42. Will there be more than one administration of the Tat vaccine?  
  Usually more than one administration is needed to induce a satisfying immune response. The optimum number of immunizations (administrations of the vaccine candidate) is still under experimental testing. ISS T-002 trial foresees 2 treatment groups, with 3 or 5 immunizations, respectively. There will be no patients receiving placebo. Further details will be provided by the doctor at the clinical sites during the interview prior to the possible trial enrolment.  
  43. How many people will participate in the Tat vaccine trial?  
  One hundred and sixty (160) patients will be enrolled in the ISS T-002 trial.  
  44. If I participate in the Tat vaccine trial, am I protected from infection with HIV? Can I engage in risk behaviors without concerns?  
  No, you cannot. We don't know whether this vaccine protects against HIV yet. Hence, the volunteer has to avoid risk behaviours (for instance: unprotected sexual practice, no syringe exchange).  
  45. If I decide to take part in the Tat vaccine trial, can I change my mind later on?  
  Patients can withdraw at any time without any negative consequences.  
  46. If I decide to take part in the Tat vaccine trial, will anyone know about my participation?  
  Only the authorized medical staff (doctors, nurses) will know about your participation in the trial. All information, personal or sensitive data concerning your identity will be identified only by an alphanumeric code and treated in a way to protect privacy, confidentiality and security, in compliance with the in force legislation on the matter of personal data processing. Only the authorized personnel can link this code to the participating patients.  
  47. What are the effects of Tat vaccination?  
  The data obtained at 48 weeks from the ongoing phase II clinical trial indicate that the Tat vaccine, administered to HIV infected HAART-treated individuals with suppressed plasma viremia, is capable of restoring the homeostasis, that is the proper equilibrium, of the immune system, which is heavily compromised by HIV infection, thus optimizing and intensifying the effects of antiretroviral drugs.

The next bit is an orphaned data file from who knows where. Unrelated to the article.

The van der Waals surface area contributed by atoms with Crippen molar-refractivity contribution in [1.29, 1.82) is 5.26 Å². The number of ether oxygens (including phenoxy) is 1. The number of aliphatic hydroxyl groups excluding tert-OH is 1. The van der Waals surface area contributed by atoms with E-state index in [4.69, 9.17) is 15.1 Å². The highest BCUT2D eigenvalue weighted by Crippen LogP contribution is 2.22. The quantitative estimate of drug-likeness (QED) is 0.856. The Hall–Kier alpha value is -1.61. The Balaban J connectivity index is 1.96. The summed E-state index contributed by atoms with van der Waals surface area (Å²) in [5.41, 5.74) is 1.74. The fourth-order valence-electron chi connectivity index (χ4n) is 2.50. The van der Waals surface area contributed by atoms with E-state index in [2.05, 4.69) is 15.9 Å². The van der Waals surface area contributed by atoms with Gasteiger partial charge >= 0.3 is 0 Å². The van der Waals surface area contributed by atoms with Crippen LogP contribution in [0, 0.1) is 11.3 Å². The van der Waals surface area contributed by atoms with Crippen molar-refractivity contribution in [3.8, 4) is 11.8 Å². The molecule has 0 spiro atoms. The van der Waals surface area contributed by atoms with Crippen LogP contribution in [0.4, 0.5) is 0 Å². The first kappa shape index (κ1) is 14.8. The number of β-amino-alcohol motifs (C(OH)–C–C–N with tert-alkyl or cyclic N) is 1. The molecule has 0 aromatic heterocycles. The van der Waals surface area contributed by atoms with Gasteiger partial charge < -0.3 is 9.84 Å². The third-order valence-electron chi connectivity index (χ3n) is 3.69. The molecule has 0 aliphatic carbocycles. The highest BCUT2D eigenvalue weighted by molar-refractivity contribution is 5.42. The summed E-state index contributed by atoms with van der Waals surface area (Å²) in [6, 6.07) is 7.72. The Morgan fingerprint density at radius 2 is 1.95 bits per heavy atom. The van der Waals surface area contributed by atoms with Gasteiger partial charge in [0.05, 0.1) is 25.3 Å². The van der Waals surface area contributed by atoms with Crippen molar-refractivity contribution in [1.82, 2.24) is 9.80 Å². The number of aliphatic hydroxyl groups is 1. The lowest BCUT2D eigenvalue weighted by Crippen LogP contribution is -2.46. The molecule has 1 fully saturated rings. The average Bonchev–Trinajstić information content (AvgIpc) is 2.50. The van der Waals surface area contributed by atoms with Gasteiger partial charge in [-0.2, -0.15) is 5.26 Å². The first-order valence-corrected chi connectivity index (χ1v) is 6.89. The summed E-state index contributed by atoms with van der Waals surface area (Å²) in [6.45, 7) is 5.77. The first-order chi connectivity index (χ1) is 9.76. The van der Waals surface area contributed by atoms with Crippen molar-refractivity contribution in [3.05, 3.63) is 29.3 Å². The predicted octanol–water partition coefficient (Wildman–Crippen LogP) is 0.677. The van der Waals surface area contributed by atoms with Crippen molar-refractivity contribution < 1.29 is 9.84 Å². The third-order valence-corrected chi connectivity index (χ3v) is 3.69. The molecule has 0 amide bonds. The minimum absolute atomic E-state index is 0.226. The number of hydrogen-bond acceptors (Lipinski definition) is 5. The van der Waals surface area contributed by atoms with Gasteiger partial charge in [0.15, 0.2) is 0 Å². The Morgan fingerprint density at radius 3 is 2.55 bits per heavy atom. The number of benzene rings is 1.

48. On the basis of the results recently published in PLoS ONE, can one say that the Tat vaccine is effective  
  The results of the phase II study indicate that the Tat vaccine, used in association with the antiretroviral therapy in patients with suppressed plasma viremia, reduces the immune activation in a selective and targeted manner, and improves the immune function in HIV-infected patients. Further studies will be needed to determine whether the Tat vaccine may be effective in the different clinical stages of HIV disease.  
  49. Can the Tat vaccine replace the antiretroviral therapy?  
  This is not known at present. Additional studies are needed to give an answer to this question. In this phase II study the Tat vaccine has been tested on HIV-infected HAART-treated individuals with suppressed plasma viremia. Therefore, the subjects immunized with the vaccine continued to take the antiretroviral drugs. The synergistic effect of vaccination and antiretroviral treatment is the subject of the scientific publication in PLoS ONE.  
  50. How many patients have received the Tat vaccine?  
  In the study published in PLoS ONE the vaccinees are 87. Considering also the previous phase I trial, a total of 114 HIV+ patients have been vaccinated with Tat so far. Nevertheless the phase II study is still ongoing and the number of Tat immunized individuals is growing.  
  51. How many patients have received the Tat vaccine?  
  Tat vaccine administration induces a significant improvement of several clinical parameters such as an increase of CD4+ T cell and B cell number, as well as a reduction of immune activation markers (i.e. the presence on the cell surface of the CD38 molecule and the beta2-microglubina or neopterin levels, which are serum proteins increased during inflammation and immune activation).  
  52. Which are the main results of the phase II trial?  
  The data of the phase II trial obtained so far indicate that Tat vaccination is safe and induces a specific and durable immune response against Tat, which, by operating in synergy with the antiretroviral treatment, contributes to the restoration of the proper equilibrium of the immune system that HAART alone is often unable to re-establish.  
  53. Where does the Tat vaccination operate?  
  The present data indicate that Tat vaccine acts on the immune activation and regulation, restoring the proper behavior of the cells of the immune system. It is likely that, thanks to Tat vaccination, the risks of developing those novel and serious diseases associated with the immune activation and dysregulation, which HAART cannot overcome, are considerably reduced.  
  54. What is the immune activation?  
  It is like a "continuous alarm" of the immune system that seems to be consequent to the HIV persistence in those cells/sites (the so called ?sanctuaries?) in which it resides and resists to therapy.